Friday, September 27, 2019

“There’s somethin’ happening here...”

Depressed resignation: more common among Gen-X than Millennials.
My daughters will be involved in today’s proceedings.

Toronto is an absolute pass for me — just watching coverage of the Raptors’ victory parade was enough to trigger my agoraphobia. I am giving the local happening some consideration. We will see. I am increasingly chary about groups of any sort — to my own substantial detriment, I’m sure.

I marched when Reagan ramped up rhetoric and ICBM production, and again when Trudeau Senior permitted cruise missile testing in our hinterlands. Both gatherings reminded me so viscerally of the revival meetings of my youth that I declared my second march to be my last.

I was also taken aback by the extraneous agendas being brought to the protests. On the face of it the thousands who showed up were united in one common concern — no nukes. But the group ahead of mine was carrying a large “Pro-Choice” banner, while another banner further back read “Pro-Life.” I wondered what it might take for everyone to at least admit reproductive control is a variegated concern? Then I wondered, why is this a front-of-the-queue question at a no-nukes rally?

Any club that will have me...


Last week my wife and I threw out a bunch of books. Among them was her late father’s copy of My Utmost For His Highest by Oswald Chambers. We gave it consideration, as we do all books facing the bin. But c'mon: neither of us was ever going to refer to it. The title alone conjured sawdust floors, sweaty faces and disturbed sleep patterns — and for what? Buh-bye.
Like many of his contemporaries, Chambers was obsessed with the question of the individual’s autonomy and power. He was full of the 19th-century complaint against modernity, a complaint focused on the Industrial Revolution, which, in sending people en masse into factories and offices, had reduced them to “cogs in a machine.” He bemoaned the “commercialized” existence of modern men, for whom money seemed to determine worth. He distrusted the various political and philosophical ideologies that seemed to demand total allegiance from their followers — ideologies like nationalism, capitalism, socialism, communism, Darwinism, positivism, progressivism, rationalism, and scientism. 
Also and equally, he was against the religious ideologies that seemed to shut out science and rationality in the name of blind or unthinking faith. As a student of philosophy, he had an acute awareness of the mind’s tendency to be led astray by its own ideas and perceptions, to “believe its own beliefs,” and he was suspicious of the kind of charismatic leaders who, through “propagandistic” teaching or preaching, sought to win converts to their agendas. 
In short, Chambers’s vision of the individual was of a creature who was all too easily enslaved, by forces both external and internal. His vision of society was equally harsh: It was “civilization, organization, and Churchianity,” and it needed to be “smashed.”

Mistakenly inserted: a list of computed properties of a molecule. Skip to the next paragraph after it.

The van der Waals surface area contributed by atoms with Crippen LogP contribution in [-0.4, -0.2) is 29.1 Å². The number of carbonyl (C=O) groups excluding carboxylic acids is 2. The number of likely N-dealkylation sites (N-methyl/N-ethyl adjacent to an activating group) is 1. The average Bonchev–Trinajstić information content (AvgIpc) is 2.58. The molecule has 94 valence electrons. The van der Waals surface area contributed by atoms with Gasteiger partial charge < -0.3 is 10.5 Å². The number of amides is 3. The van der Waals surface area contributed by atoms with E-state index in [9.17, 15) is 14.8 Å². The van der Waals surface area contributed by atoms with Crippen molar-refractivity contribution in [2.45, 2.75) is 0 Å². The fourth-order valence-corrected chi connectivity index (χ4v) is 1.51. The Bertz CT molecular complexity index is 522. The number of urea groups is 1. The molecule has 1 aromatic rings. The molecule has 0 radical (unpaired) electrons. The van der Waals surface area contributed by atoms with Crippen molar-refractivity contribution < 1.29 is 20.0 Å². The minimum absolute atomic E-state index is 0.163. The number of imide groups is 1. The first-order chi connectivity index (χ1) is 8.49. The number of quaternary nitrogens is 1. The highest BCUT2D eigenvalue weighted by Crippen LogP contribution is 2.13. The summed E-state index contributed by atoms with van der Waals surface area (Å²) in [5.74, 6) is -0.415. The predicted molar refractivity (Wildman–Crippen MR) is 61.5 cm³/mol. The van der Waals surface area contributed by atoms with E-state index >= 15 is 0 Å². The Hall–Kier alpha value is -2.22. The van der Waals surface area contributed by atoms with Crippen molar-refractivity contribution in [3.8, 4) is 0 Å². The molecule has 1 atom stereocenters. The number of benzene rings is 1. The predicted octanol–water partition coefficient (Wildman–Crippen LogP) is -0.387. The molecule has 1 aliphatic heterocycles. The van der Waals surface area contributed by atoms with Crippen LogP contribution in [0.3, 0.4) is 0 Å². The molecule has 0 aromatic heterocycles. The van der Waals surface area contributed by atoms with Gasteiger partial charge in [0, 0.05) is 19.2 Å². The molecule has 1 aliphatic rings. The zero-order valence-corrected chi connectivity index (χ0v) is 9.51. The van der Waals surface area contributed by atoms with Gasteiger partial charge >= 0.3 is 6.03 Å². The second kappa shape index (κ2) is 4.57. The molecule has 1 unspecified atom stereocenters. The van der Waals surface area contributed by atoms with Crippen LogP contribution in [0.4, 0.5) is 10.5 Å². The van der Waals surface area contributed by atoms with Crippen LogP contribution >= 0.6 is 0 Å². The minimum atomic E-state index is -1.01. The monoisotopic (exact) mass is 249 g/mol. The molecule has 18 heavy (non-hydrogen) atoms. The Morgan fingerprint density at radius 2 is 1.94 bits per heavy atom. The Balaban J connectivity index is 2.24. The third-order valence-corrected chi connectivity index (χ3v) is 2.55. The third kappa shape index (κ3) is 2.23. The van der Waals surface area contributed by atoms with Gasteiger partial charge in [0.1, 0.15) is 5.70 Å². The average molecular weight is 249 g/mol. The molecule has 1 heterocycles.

That’s Macy Halford, who cultivated her consideration of Chambers' book into one of her own — My Utmost: A Spiritual Memoir. Halford's book received a glowing NYT review from Carlene Bauer, whose final paragraph appeals directly to my own sensibilities:
Halford acknowledges that growing up evangelical can make one feel that one has inherited a traditionless tradition. With “My Utmost” she reminds those of us who might have once dismissed Chambers as just another bewhiskered eminence that in this traditionless tradition there lives a man who read Balzac, Emerson, Nietzsche, Wilde, Dickens, Darwin and others with ferocity and humility, confronting dissent rather than hiding from it. “I begin to notice with astonishment that I do not read in order to notice what I disagree with,” Chambers wrote in the last year of his life. “The author’s conclusions are of very little moment to me, what is of moment is a living mind competently expressed, that to me is a deep joy.” Such generosity of mind is just as worthy of celebration as unshakable faith.
Hey, was that the recycling truck? Wait, waaaait!


I was clued into both links via Matt Cardin, who I was clued into via Erik Davis (“horror theologian”? Whut dat?), who linked to this interview. In one paragraph Cardin riffs off so many shared seminal influences — Peter Berger, Mircea Eliade, Lovecraft, Huston Smith, Alan Watts, RAW plus sleep paralysis? — it felt like I’d caught a glimpse of “my best life” being lived by someone else in the very same cosmos.

Not at all so, of course, but I am grateful for the introduction and look forward to reading Cardin’s latest, To Rouse Leviathan.
I hope to continue a little public thinking on ed-yoo-mah-CAY-shun. Until then, please reduce, reuse and recycle. And don't be too quick to throw out that old book.

Wednesday, September 25, 2019

Nudged to reconsider: the film criticism of Scout Tafoya

I am enjoying the film criticism of Scout Tafoya, posted largely (but not exclusively) at

Tafoya is doggedly contrarian, though not (for the most part) out of principle but out of emotional conviction. He seems to sincerely dig the grottiest material — e.g., standing up for It Chapter 2, or favouring the films of Rob Zombie to the current critical darling Ari Aster.

Similarly, long after I thought I'd given up on director Walter Hill (a youthful fling in my early days as a cineaste), Tafoya nudged me to give The Assignment a viewing. Were I to adopt the five-star rating system of the RogerEbert site, I'd say The Assignment struggled to make it to "3." Still, I don't begrudge the viewing — Tafoya makes excellent points and properly assays the intellectual integrity of Hill's contemporary efforts.